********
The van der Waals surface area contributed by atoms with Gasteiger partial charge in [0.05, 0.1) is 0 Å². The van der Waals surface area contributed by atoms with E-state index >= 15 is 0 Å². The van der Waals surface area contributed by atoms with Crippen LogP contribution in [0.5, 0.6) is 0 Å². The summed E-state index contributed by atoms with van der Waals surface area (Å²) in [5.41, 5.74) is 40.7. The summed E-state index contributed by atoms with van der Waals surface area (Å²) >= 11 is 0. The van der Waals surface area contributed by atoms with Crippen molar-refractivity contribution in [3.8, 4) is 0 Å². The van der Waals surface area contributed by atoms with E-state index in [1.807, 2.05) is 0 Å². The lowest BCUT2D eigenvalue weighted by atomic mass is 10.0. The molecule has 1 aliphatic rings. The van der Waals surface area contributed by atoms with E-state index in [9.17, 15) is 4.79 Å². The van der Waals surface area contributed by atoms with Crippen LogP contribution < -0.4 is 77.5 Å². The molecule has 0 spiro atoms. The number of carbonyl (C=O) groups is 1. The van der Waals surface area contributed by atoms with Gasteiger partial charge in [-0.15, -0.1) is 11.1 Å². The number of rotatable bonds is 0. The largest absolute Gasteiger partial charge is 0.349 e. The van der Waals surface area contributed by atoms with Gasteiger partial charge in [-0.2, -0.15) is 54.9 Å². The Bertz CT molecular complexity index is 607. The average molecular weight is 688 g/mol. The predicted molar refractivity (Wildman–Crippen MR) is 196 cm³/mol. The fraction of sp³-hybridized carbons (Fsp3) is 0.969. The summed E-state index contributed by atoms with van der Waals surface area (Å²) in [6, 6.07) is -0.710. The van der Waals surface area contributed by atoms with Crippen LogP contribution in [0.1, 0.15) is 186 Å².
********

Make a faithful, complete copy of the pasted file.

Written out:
The van der Waals surface area contributed by atoms with Gasteiger partial charge in [0.05, 0.1) is 0 Å². The van der Waals surface area contributed by atoms with E-state index >= 15 is 0 Å². The van der Waals surface area contributed by atoms with Crippen LogP contribution in [0.5, 0.6) is 0 Å². The summed E-state index contributed by atoms with van der Waals surface area (Å²) in [5.41, 5.74) is 40.7. The summed E-state index contributed by atoms with van der Waals surface area (Å²) >= 11 is 0. The van der Waals surface area contributed by atoms with Crippen molar-refractivity contribution in [3.8, 4) is 0 Å². The van der Waals surface area contributed by atoms with E-state index in [1.807, 2.05) is 0 Å². The lowest BCUT2D eigenvalue weighted by atomic mass is 10.0. The molecule has 1 aliphatic rings. The van der Waals surface area contributed by atoms with E-state index in [9.17, 15) is 4.79 Å². The van der Waals surface area contributed by atoms with Crippen LogP contribution < -0.4 is 77.5 Å². The molecule has 0 spiro atoms. The number of carbonyl (C=O) groups is 1. The van der Waals surface area contributed by atoms with Gasteiger partial charge in [-0.15, -0.1) is 11.1 Å². The number of rotatable bonds is 0. The largest absolute Gasteiger partial charge is 0.349 e. The van der Waals surface area contributed by atoms with Gasteiger partial charge in [-0.2, -0.15) is 54.9 Å². The Bertz CT molecular complexity index is 607. The average molecular weight is 688 g/mol. The predicted molar refractivity (Wildman–Crippen MR) is 196 cm³/mol. The fraction of sp³-hybridized carbons (Fsp3) is 0.969. The summed E-state index contributed by atoms with van der Waals surface area (Å²) in [6, 6.07) is -0.710. The van der Waals surface area contributed by atoms with Crippen LogP contribution in [0.1, 0.15) is 186 Å².